For the msp1 and msp2 genes, the high diversity is compatible with the high level of malaria transmission on the island. A total of 26 and 25 different alleles for msp1 and msp2, respectively, were obtained from the parasite isolates. This genetic diversity was higher than that in the neighbouring countries of Central Africa, such as the south-western region of Nigeria (msp1: 5; msp2: 15) , Brazzaville of the Republic of Congo (msp1: 15; msp2: 20)  and Bangui of Central African Republic (CAR) (msp1: 17; msp2: 25) , but lower than Gabon (msp1: 39; msp2: 27) . In order to better understanding the changing of parasite population diversity on Bioko Island after implementation of BIMCP, a comparison was made between the findings of this study with those of Guerra-Neira et al.  (a sample collection from Bioko in 1998) (Fig. 2a–c), which was the only record of P. falciparum msp1 and msp2 since 13 years ago. In their report, only 16 and 8 alleles, respectively, were identified . MAD20 was the predominant allelic family in this study, contrary to their report, where the K1 allelic family was reported as the most common . As shown in Fig. 2b, the allele distribution for MAD20 was significantly different from the allele distribution reported by Guerra-Neira et al. . Although this comparison was somewhat flawed because Guerra-Neira et al. used different criteria for their study (i.e., isolates from asymptomatic individuals; individuals aged 10 years and below; three villages on Bioko Island), as compared to the criteria used here (i.e., symptomatic patients; aged 4 months to 80 years; one site only in Malabo), the findings still indicate a trend of an increasing allelic frequency of the MAD20 family on Bioko between 1998 and 2014. In addition, the higher MOI recorded in this study also depicts the complexity of the circulating parasite population. This changing genetic makeup of P. falciparum may be due to high transmission intensity and the possible impact of different control measures through BIMCP, mainly IRS, introduction of LLIN and changes in anti-malarial drugs [2, 25].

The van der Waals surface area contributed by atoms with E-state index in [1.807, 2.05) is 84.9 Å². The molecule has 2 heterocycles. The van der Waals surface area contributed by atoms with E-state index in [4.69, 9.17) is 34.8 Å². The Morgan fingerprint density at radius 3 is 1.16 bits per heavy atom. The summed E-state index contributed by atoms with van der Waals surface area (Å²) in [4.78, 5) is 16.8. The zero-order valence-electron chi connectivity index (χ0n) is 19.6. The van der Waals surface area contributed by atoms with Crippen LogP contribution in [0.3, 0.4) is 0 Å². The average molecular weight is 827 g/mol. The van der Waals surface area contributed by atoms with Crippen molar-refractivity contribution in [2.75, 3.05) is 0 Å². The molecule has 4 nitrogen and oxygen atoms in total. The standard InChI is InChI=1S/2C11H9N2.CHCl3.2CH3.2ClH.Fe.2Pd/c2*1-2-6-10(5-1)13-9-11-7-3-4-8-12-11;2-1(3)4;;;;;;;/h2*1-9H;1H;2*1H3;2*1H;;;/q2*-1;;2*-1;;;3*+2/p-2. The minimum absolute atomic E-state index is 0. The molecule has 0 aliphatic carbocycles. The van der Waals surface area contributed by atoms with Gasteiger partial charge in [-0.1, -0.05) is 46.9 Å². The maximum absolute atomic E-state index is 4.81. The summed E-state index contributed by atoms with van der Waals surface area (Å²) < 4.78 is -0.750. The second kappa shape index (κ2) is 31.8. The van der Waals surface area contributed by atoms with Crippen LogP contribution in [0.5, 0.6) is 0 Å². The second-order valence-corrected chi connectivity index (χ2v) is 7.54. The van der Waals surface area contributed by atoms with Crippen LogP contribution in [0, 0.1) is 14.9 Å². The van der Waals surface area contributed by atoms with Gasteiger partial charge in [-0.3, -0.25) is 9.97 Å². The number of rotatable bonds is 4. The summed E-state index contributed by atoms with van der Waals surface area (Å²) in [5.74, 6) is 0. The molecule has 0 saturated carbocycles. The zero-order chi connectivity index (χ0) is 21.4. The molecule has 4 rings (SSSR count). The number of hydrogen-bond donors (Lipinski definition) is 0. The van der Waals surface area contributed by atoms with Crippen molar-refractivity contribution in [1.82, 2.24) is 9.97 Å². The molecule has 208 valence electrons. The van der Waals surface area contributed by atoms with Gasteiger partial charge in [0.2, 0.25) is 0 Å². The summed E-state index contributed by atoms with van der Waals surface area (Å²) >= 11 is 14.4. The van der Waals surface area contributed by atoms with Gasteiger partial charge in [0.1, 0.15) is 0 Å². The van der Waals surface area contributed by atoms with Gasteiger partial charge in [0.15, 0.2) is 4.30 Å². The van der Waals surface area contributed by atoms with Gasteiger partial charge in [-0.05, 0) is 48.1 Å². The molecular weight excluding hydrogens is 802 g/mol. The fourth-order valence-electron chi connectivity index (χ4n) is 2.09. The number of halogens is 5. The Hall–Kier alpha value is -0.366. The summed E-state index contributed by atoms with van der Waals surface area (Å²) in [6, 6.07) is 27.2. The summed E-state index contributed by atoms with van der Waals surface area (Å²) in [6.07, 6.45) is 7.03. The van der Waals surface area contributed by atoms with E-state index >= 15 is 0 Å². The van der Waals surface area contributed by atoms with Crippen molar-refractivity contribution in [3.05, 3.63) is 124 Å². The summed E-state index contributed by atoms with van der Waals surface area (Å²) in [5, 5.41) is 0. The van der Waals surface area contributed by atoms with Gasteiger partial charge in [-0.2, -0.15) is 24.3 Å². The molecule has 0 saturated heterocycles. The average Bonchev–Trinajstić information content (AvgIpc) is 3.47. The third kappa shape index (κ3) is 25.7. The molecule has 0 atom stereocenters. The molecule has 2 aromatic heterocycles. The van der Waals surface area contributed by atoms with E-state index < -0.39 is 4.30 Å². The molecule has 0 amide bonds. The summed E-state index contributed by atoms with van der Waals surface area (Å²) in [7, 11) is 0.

A high prevalence of multiclonal infection (98.34%) was observed in the investigation, with an overall MOI of 5.46. This value is higher than that reported in many African countries, including southern Ghana (1.17–1.48) , the Republic of Congo (1.7) , Nigeria (2.6–2.8) [21, 26], Gabon (4.0) , and southwest Ethiopia (1.8) . The difference in MOI can be explained by the differences in geographical areas, intensity of malaria transmission and other factors, such as the difference in age of study population and mean parasite density in the study population. Notably, the current study was conducted after the implementation of ACT on Bioko Island .